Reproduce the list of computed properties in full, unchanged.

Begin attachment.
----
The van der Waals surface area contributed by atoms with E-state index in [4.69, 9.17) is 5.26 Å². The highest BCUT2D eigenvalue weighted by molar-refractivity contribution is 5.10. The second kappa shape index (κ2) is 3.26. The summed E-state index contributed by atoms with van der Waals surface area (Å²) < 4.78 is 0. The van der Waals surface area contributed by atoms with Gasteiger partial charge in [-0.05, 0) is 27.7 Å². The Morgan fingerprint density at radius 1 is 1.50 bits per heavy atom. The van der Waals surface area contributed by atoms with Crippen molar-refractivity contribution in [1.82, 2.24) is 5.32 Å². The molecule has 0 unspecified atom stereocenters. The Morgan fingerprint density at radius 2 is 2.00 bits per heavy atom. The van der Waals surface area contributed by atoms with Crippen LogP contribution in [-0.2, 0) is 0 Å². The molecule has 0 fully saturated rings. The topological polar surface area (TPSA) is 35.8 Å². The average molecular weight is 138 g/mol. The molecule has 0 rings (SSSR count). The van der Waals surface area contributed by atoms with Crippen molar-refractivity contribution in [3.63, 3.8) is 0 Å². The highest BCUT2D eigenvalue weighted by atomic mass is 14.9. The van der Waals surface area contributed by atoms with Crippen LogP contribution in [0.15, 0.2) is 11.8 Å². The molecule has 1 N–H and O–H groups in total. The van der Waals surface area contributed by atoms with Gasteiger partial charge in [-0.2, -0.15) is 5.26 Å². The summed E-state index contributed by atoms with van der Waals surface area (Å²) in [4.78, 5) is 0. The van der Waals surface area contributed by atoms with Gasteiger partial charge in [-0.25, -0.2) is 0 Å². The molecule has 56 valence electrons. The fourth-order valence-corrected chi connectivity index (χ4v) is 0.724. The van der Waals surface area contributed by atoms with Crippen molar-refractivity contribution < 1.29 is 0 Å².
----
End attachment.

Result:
The van der Waals surface area contributed by atoms with E-state index in [4.69, 9.17) is 5.26 Å². The highest BCUT2D eigenvalue weighted by molar-refractivity contribution is 5.10. The second kappa shape index (κ2) is 3.26. The summed E-state index contributed by atoms with van der Waals surface area (Å²) < 4.78 is 0. The van der Waals surface area contributed by atoms with Gasteiger partial charge in [-0.05, 0) is 27.7 Å². The Morgan fingerprint density at radius 1 is 1.50 bits per heavy atom. The van der Waals surface area contributed by atoms with Crippen molar-refractivity contribution in [1.82, 2.24) is 5.32 Å². The molecule has 0 unspecified atom stereocenters. The Morgan fingerprint density at radius 2 is 2.00 bits per heavy atom. The van der Waals surface area contributed by atoms with Crippen LogP contribution in [-0.2, 0) is 0 Å². The molecule has 0 fully saturated rings. The topological polar surface area (TPSA) is 35.8 Å². The average molecular weight is 138 g/mol. The molecule has 0 rings (SSSR count). The van der Waals surface area contributed by atoms with Crippen molar-refractivity contribution in [3.63, 3.8) is 0 Å². The highest BCUT2D eigenvalue weighted by atomic mass is 14.9. The van der Waals surface area contributed by atoms with Crippen LogP contribution in [0.15, 0.2) is 11.8 Å². The molecule has 1 N–H and O–H groups in total. The van der Waals surface area contributed by atoms with Gasteiger partial charge in [-0.2, -0.15) is 5.26 Å². The summed E-state index contributed by atoms with van der Waals surface area (Å²) in [4.78, 5) is 0. The van der Waals surface area contributed by atoms with Gasteiger partial charge in [-0.25, -0.2) is 0 Å². The molecule has 56 valence electrons. The fourth-order valence-corrected chi connectivity index (χ4v) is 0.724. The van der Waals surface area contributed by atoms with Crippen molar-refractivity contribution < 1.29 is 0 Å².